Richard (then eight years old) and his slightly older brother George were children at that time, and exiled safely to their aunt in Burgundy. After the soon-to-be Edward IV’s subsequent victory at Towton, they were brought home. Is that when and why it was agreed that Richard and the Church should no longer be an item? Richard was thus created Duke of Gloucester, and George, for whom the Church was not a consideration, became Duke of Clarence.

So, is it possible that until being sent into exile in Burgundy, Richard had been trained and prepared for the Church? I can remember how, at that same age of eight, I absorbed education like blotting paper. I read books by the score, and everything that was drummed into me at school was taken on board, as modern parlance has it. In the 15th century, when strictness and volume of tuition would have far exceeded that of the 20th century, Richard (being studious by nature) would have been much higher quality blotting paper! For instance, if the Church was involved, he’d have been be well on the way to a thorough knowledge of Latin. It nearly happened to his nephew and did happen to his great-nephew.

I’m sure there are those who will read this and have more informed thoughts and explanations. If so, I hope they will share them.

 

How Edward IV ascended the throne of England….

 

The Wars of the Roses did not commence, à la Bard, with white and red roses snatched and brandished in a garden by opposing lords, but they were foreshadowed at the turn of the fifteenth century when Henry of Bolingbroke, Duke of Lancaster, usurped and murdered Richard II.

Bolingbroke was the son and heir of Richard II’s uncle, John of Gaunt, Duke of Lancaster, through Gaunt’s first marriage, to Blanche of Lancaster. It was through Blanche that the dukedom came to Gaunt. Bolingbroke was therefore the undisputable heir of the House of Lancaster.

But Gaunt had other children by other women, especially a nest of illegitimate Beauforts by his liaison with Katherine de Roët/Swynford, who had been governess to his children by Blanche. Gaunt wanted the Beauforts to be legitimized, and Richard II eventually agreed. Letters Patent were issued in 1397.

When Bolingbroke stole the throne and murdered Richard, he also made sure that his half-siblings, the Beauforts, could not succeed to the throne. He did this by adding a clause to the original Patent of legitimation. This was popularly regarded as valid, but maybe it was not, because the original patent had received parliamentary sanction.

The Lancastrian line held power until the reign of Bolingbroke’s grandson, the weak, ineffectual Henry VI. At first childless, Henry had to decide on an heir. If the Beauforts were set aside, the next legitimate heir to the throne was Richard, 3rd Duke of York, who descended from Gaunt’s younger brother, Edmund of Langley, 1st Duke of York. But, York was also descended, through his Mortimer mother, from Lionel of Antwerp, Duke of Clarence, who was an older brother of Gaunt’s. Not the oldest, of course. That honour went to the Black Prince, father of Richard II.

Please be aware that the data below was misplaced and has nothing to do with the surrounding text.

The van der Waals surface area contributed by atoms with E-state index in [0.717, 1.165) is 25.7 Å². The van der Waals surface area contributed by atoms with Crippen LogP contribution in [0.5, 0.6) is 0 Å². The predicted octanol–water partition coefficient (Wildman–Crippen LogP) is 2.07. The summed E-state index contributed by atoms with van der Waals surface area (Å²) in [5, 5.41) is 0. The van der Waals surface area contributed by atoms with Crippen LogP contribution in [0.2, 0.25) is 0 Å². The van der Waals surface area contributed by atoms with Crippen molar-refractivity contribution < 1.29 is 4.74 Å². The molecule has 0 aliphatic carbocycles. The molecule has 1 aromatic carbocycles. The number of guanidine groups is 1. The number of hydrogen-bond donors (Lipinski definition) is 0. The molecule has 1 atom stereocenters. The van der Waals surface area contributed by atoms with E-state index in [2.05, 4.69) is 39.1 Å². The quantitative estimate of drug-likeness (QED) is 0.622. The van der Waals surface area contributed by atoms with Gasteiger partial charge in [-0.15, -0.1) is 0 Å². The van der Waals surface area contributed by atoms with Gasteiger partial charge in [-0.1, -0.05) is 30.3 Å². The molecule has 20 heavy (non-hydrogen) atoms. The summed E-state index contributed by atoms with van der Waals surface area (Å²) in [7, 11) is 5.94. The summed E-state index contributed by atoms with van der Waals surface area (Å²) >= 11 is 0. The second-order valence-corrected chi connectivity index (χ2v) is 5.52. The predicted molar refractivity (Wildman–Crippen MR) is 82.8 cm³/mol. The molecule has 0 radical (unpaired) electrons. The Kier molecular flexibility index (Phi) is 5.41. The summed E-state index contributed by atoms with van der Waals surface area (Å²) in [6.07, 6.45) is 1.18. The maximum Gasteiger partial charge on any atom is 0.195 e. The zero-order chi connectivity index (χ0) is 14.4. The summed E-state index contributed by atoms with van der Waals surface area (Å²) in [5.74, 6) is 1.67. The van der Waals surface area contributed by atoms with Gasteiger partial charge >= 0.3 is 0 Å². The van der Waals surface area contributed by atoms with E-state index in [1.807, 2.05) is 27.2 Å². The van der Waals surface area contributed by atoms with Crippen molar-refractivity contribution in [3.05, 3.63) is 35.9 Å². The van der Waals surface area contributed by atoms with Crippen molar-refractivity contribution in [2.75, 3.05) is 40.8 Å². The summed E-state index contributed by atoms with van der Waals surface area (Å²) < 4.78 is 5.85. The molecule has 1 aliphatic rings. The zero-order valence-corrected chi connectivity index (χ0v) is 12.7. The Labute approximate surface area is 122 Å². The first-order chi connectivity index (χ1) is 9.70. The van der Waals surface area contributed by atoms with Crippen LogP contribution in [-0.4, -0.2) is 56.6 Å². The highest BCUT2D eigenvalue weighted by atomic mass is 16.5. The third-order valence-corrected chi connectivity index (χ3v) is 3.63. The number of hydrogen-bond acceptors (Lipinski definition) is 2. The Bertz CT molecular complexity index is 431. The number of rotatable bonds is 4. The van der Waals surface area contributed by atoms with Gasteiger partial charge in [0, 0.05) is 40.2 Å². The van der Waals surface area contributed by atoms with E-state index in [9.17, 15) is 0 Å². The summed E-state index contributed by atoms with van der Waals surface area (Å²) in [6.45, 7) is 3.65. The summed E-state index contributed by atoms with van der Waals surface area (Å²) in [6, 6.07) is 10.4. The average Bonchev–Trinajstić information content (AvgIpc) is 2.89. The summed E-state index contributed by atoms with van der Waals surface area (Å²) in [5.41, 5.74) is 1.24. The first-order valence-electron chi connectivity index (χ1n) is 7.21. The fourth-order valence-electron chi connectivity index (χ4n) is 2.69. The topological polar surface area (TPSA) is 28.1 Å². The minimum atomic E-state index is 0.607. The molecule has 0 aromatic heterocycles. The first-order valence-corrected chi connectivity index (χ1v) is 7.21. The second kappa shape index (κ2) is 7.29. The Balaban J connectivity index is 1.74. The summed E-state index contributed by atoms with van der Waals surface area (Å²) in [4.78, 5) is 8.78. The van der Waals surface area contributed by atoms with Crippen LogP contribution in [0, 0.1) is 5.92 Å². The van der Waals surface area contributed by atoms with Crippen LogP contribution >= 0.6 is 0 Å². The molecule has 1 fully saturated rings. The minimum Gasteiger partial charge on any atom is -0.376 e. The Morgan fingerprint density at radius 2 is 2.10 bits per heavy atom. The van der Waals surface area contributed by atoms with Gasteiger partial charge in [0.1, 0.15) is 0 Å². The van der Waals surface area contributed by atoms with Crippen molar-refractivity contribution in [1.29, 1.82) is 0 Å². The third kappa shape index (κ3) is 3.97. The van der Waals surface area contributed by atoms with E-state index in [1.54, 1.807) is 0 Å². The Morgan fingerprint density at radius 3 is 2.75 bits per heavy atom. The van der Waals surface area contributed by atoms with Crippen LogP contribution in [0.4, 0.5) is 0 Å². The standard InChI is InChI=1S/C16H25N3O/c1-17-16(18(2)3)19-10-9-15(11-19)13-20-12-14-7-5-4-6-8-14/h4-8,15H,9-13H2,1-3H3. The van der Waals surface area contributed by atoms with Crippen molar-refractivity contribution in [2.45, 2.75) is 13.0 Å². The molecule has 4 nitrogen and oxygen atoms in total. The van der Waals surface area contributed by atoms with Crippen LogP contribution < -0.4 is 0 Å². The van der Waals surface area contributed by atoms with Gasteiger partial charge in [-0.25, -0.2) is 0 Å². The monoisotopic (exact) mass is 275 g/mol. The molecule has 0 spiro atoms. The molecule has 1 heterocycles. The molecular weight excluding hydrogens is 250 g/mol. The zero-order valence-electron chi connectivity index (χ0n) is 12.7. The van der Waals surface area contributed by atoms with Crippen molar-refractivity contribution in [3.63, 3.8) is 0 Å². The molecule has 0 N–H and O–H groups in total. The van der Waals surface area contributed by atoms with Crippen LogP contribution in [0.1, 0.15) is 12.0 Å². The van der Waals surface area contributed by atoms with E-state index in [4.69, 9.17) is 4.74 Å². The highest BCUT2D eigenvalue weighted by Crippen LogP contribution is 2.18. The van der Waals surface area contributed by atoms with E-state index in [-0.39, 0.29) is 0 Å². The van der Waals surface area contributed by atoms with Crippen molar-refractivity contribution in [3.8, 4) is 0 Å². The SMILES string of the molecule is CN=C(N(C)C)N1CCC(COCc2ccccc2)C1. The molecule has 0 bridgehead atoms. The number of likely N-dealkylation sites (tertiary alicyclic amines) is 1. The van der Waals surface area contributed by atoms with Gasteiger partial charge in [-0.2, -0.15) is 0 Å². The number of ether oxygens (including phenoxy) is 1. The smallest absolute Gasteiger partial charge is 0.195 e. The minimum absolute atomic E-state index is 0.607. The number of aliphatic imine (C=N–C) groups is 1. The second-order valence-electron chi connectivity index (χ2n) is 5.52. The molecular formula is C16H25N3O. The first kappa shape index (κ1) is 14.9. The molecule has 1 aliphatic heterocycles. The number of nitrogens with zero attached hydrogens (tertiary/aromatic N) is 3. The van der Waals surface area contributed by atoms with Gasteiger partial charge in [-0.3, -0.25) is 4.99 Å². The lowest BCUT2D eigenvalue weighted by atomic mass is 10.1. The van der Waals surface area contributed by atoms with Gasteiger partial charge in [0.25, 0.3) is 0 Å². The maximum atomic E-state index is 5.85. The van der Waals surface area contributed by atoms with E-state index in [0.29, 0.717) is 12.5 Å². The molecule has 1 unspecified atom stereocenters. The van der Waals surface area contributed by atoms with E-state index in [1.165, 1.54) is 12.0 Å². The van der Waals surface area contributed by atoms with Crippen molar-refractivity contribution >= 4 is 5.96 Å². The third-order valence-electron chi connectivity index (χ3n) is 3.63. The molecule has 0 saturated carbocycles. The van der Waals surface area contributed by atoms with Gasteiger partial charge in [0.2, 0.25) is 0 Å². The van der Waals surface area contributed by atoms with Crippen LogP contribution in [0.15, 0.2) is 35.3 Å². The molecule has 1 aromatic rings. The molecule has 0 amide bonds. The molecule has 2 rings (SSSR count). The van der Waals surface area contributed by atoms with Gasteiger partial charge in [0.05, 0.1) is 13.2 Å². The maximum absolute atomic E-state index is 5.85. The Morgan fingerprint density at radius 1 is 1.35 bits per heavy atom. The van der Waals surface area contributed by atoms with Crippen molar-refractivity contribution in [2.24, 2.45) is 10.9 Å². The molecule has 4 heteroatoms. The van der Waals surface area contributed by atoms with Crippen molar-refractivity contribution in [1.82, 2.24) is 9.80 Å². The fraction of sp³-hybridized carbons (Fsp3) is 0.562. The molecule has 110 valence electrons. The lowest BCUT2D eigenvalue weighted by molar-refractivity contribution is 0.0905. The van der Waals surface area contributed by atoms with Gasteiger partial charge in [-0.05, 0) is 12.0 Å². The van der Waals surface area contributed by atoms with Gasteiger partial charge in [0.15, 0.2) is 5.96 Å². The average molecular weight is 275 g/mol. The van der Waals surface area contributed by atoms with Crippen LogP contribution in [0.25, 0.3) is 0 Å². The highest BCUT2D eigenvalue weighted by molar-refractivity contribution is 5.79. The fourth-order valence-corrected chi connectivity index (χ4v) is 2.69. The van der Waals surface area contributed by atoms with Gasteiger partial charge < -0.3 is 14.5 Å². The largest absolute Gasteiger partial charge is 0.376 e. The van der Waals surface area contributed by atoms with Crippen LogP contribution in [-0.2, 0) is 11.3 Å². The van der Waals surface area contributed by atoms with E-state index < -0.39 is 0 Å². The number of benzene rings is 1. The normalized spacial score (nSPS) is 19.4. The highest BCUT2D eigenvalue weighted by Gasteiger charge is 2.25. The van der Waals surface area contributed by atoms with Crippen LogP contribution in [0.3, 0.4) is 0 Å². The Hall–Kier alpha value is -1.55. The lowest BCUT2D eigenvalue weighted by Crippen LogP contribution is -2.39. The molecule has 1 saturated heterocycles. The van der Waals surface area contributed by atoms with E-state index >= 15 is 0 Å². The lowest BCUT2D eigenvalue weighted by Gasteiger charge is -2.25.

Gaunt and the Lancastrians did their utmost to insist that rights to the throne could not descend through a female line. They were wrong. For instance, Henry II’s claim came through his mother, the Empress Matilda, whose opponent, Stephen, also claimed through his mother. So, the Lancastrians were good at dealing from the bottom of the pack. Gaunt himself laid claim to the throne of Castile in right of his second wife! And he had gained the incredibly wealthy and important dukedom of Lancaster through his first wife. But that was different, of course. Oh, of course. So, they were hypocrites.

This was the situation when Henry VI needed an heir. York felt, rightly, that he was the legitimate heir. He did not claim that the House of Lancaster had no right to the throne, only that he was the next heir. Then, miraculously (or by the divine intervention of the Beaufort Earl of Somerset) Henry VI’s queen provided the much-needed son. In the nick of time, eh? Poor Henry believed he was the father, but a lot of people saw hanky-panky at work…and Somerset’s Beaufort fruitfulness.

York’s claims went quiet again. But as the years passed, Henry’s queen, Margaret of Anjou, grew fearful that York’s designs on the crown would be at the expense of her son. She was aided and abetted in this by the powerful Duke of Somerset. York realized that he and his House were in danger of extinction, and chose to stand up for his rights.

Thus began the Wars of the Roses, a tussle that went on for decades and resulted in the crown going from Lancaster to York, and then back to Lancaster….if Henry Tudor can be described as a Lancastrian. He was descended through the Beauforts, who, according to Henry IV, could not succeed to the throne. But that is yet another story. So, too, is the fact that if the claim to the throne could descend through the female line, then Philippa, one of Gaunt’s daughters by Blanche of Lancaster, and thus full sister of Henry IV, had to be considered. She had married the King of Portugal, and had sons. Philippa’s younger sister, Elizabeth, had married the Duke of Exeter, but their line was not considered either. Besides, Philippa was the older sister, and her line not only legitimate, but secure. However, as far as I can ascertain, her claim does not appear to have been even vaguely considered.

By this time York was the father of four sons: Edward, Earl of March (Edward IV), Edmund, Earl of Rutland, George, Duke of Clarence, and Richard, Duke of Gloucester (Richard III). The first two were old enough to fight. Another of York’s great assets was the Earl of Warwick, who is now known to us as the “Kingmaker”.

With Margaret determined to protect her son’s rights, battles commenced, and fortunes swung. Then York and his second son, Edmund, were slain by treachery (the same fate as that suffered by the last of the sons, the brave Richard III) at the Battle of Wakefield. York and Edmund’s heads were displayed on the gate of York city. At least Richard III did not suffer that.